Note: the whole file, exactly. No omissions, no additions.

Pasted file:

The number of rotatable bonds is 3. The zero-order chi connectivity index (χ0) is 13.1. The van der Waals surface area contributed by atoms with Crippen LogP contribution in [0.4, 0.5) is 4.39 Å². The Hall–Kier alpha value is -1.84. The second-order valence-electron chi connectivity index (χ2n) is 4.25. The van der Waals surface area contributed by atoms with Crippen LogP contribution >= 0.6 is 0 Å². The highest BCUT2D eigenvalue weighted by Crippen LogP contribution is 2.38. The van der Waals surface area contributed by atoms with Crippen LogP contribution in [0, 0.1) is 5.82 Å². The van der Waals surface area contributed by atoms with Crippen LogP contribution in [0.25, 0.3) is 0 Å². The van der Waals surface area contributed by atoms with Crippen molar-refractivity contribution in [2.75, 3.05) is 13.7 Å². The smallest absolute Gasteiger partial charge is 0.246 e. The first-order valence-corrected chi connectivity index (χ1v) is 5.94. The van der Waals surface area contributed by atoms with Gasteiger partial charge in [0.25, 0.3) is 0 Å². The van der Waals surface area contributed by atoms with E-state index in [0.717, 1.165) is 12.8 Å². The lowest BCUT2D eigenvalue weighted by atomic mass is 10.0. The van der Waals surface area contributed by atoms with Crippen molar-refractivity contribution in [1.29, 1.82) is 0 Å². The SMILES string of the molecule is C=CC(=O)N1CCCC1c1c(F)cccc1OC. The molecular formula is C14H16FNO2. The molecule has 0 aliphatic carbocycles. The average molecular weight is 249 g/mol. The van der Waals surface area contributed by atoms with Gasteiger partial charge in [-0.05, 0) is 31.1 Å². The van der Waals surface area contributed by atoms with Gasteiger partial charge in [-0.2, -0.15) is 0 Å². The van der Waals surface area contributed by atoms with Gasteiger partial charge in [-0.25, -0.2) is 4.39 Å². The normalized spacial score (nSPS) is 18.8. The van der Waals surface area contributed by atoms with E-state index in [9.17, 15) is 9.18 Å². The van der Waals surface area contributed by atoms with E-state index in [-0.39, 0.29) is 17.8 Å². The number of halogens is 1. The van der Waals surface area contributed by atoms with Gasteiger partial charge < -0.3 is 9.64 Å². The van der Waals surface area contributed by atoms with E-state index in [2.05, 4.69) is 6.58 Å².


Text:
The number of rotatable bonds is 3. The zero-order chi connectivity index (χ0) is 13.1. The van der Waals surface area contributed by atoms with Crippen LogP contribution in [0.4, 0.5) is 4.39 Å². The Hall–Kier alpha value is -1.84. The second-order valence-electron chi connectivity index (χ2n) is 4.25. The van der Waals surface area contributed by atoms with Crippen LogP contribution >= 0.6 is 0 Å². The highest BCUT2D eigenvalue weighted by Crippen LogP contribution is 2.38. The van der Waals surface area contributed by atoms with Crippen LogP contribution in [0, 0.1) is 5.82 Å². The van der Waals surface area contributed by atoms with Crippen LogP contribution in [0.25, 0.3) is 0 Å². The van der Waals surface area contributed by atoms with Crippen molar-refractivity contribution in [2.75, 3.05) is 13.7 Å². The smallest absolute Gasteiger partial charge is 0.246 e. The first-order valence-corrected chi connectivity index (χ1v) is 5.94. The van der Waals surface area contributed by atoms with Gasteiger partial charge in [0.25, 0.3) is 0 Å². The van der Waals surface area contributed by atoms with E-state index in [0.717, 1.165) is 12.8 Å². The lowest BCUT2D eigenvalue weighted by atomic mass is 10.0. The van der Waals surface area contributed by atoms with Crippen molar-refractivity contribution in [1.29, 1.82) is 0 Å². The SMILES string of the molecule is C=CC(=O)N1CCCC1c1c(F)cccc1OC. The molecular formula is C14H16FNO2. The molecule has 0 aliphatic carbocycles. The average molecular weight is 249 g/mol. The van der Waals surface area contributed by atoms with Gasteiger partial charge in [-0.05, 0) is 31.1 Å². The van der Waals surface area contributed by atoms with Gasteiger partial charge in [-0.2, -0.15) is 0 Å². The van der Waals surface area contributed by atoms with Gasteiger partial charge in [-0.25, -0.2) is 4.39 Å². The normalized spacial score (nSPS) is 18.8. The van der Waals surface area contributed by atoms with E-state index in [9.17, 15) is 9.18 Å². The van der Waals surface area contributed by atoms with E-state index in [-0.39, 0.29) is 17.8 Å². The number of halogens is 1. The van der Waals surface area contributed by atoms with Gasteiger partial charge < -0.3 is 9.64 Å². The van der Waals surface area contributed by atoms with E-state index in [2.05, 4.69) is 6.58 Å².